We now have arrived safely at home and last week’s election has fundamentally changed the nature of both domestic and international politics. If I’m being honest, it has also cast a shadow on how I see the world. Yet, I still want to write about our time in São Paulo and, in another post, Campo Grande. I want to write about our old friends and our new colleagues; about the people we met that are trying to keep the ship afloat amidst real political and economic challenges in Brazil; and about the general warmth and generosity that makes Brazil such a wonderful place.
Getting Settled in São Paulo
São Paulo is a sprawling mega-city, throttled by traffic jams and throbbing with art and music and politics. Despite keeping company with Tokyo, Seoul and Hong Kong in terms of population, São Paulo is distinctly Latin American. But São Paulo also has its own feel, too. It’s more buttoned up and perhaps more political than its neighbor to the north, Rio, and more diverse than Latin America’s other mega-cities like Buenos Aires or Mexico City. (All that said, tell me why I’m wrong, cariocas, porteñas and DF-denizens!)
In such a big city, it can be hard to find a corner to call home, but our Airbnb was a great townhouse in the Pinherios neighborhood, right by the Praça Benedito Calixto Feira. It was cozy and charming and had every Disney movie ever filmed, as well as a playroom in the basement. The girls were over the moon!
We arrived at the apartment midday on Thursday, and after just enough time to shower and grab a bite to eat, I headed off to give a talk at the International Relations Institute at the University of São Paulo (USP), where I reconnected with old friends and colleagues and met young human rights scholars. After the talk, I got back to the apartment just in time to kiss the girls goodnight and get to work: I had a workshop to plan for the next morning.
After a short night of sleep, I headed back to USP and Carrick and the girls went off to explore. The workshop I was running focused on qualitative data analysis, particularly data management, indicator development and content analysis. The students were all MA and Ph.D. students in political science or international relations, but their areas of emphasis ranged from human rights to bilateral investments. I learned a great deal from all of their research projects, and I hope they learned a bit about data management and analysis from me, too.
Art in São Paulo
With my work done for the week, we were able to spend the weekend enjoying São Paulo’s museums and parks. On Saturday, we spent the morning at the artisanal fair in our neighborhood, wandering among the stalls and enjoying fresh pão de queijo and other fried deliciousness from the food stands.
In the afternoon, we made our way over to Parque do Ibirapuera. We started at the Museum of Modern Art (MAM), which brought together a range of modern art and multi-media exhibits. The building itself is open and airy, with a central ramp that ties together the “earthier” exhibits on the ground floor, with the “tech-ier” exhibits on the second floor. (Clearly I am not an art historian. Maybe in my next life.) The famous Brazilian architect, Oscar Niemeyer, who is chiefly known for his work in Brasília, designed all of the buildings in the park. I haven’t made it to Brasília to see his work yet, but one day I will!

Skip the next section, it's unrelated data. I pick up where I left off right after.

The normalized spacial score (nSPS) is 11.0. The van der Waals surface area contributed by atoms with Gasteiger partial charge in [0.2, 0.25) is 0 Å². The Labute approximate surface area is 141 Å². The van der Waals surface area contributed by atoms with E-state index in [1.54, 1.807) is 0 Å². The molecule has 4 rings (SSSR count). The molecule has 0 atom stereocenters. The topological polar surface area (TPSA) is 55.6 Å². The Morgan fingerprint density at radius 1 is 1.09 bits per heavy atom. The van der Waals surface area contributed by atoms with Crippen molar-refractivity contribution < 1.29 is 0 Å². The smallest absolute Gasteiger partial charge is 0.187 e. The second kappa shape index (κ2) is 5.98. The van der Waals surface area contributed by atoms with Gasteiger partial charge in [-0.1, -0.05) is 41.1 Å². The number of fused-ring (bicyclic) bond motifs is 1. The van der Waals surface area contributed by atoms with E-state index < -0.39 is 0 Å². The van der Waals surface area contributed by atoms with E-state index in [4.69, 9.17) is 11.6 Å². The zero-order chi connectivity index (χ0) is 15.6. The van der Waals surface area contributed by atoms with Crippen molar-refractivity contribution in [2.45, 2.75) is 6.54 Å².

After taking in the art at the museum, we went to play in the nearby playground for a bit, but if was obvious that everyone needed a rest. C and N went to relax and play Pokemon near the park’s planetarium, while W tucked herself into her stroller for a snooze as I strolled through the Museu Afro Brazil. And wow, what a museum! The exhibits were rich and nuanced. Taken together, they showed the centrality of Africans and Afro-Brazilians to the country’s social, economic and political fabric. I only spent the better part of an hour there, but I could have easily spent three times a long.
We spent the evening at a friend’s house, chatting over delicious food about politics, parenting and art.
The next day we headed over to Avenida Paulista to meet up again with our friend for playtime at Parque Siquera Campos, which is a lovely park filled with native plants and trees right in the city center. The playground was packed with kids, and C and N made new friends easily. One of the girls’ new playmates could not believe that they didn’t speak Portuguese–not even a little–but decided it didn’t matter much and that they should play together anyhow!
After some time on the playground, we crossed Avenida Paulista to the Museu de Arte de São Paulo (MASP) for lunch and more art. Lunch was a tremendous buffet, with traditional Brazilian food like feijoada, fresh fruit, salad and lots and lots of desserts. Brazilian buffets, by the way, are just the best. If you travel throughout Brazil, you will undoubtedly encounter buffets for breakfast, lunch and dinner. Unlike in the States, though, where buffets have a reputation for being not-so-hot, in Brazil you can find buffets at any price-point or type of food.
Once our bellies were full, we wound our way through the museum. The MASP collection, which includes Brazilian, Latin American and European masterpieces, is limited by its space, but the curators make the most of the area they do have by taking the art off of the walls and into contact with the visitors. The pieces are displayed on glass stands that form aisles in a big open room. There are no velvet ropes to separate the viewer from the Van Gogh. In that sense, it’s all very democratic. The art comes to the people; not vice versa. Art, after all, is politics.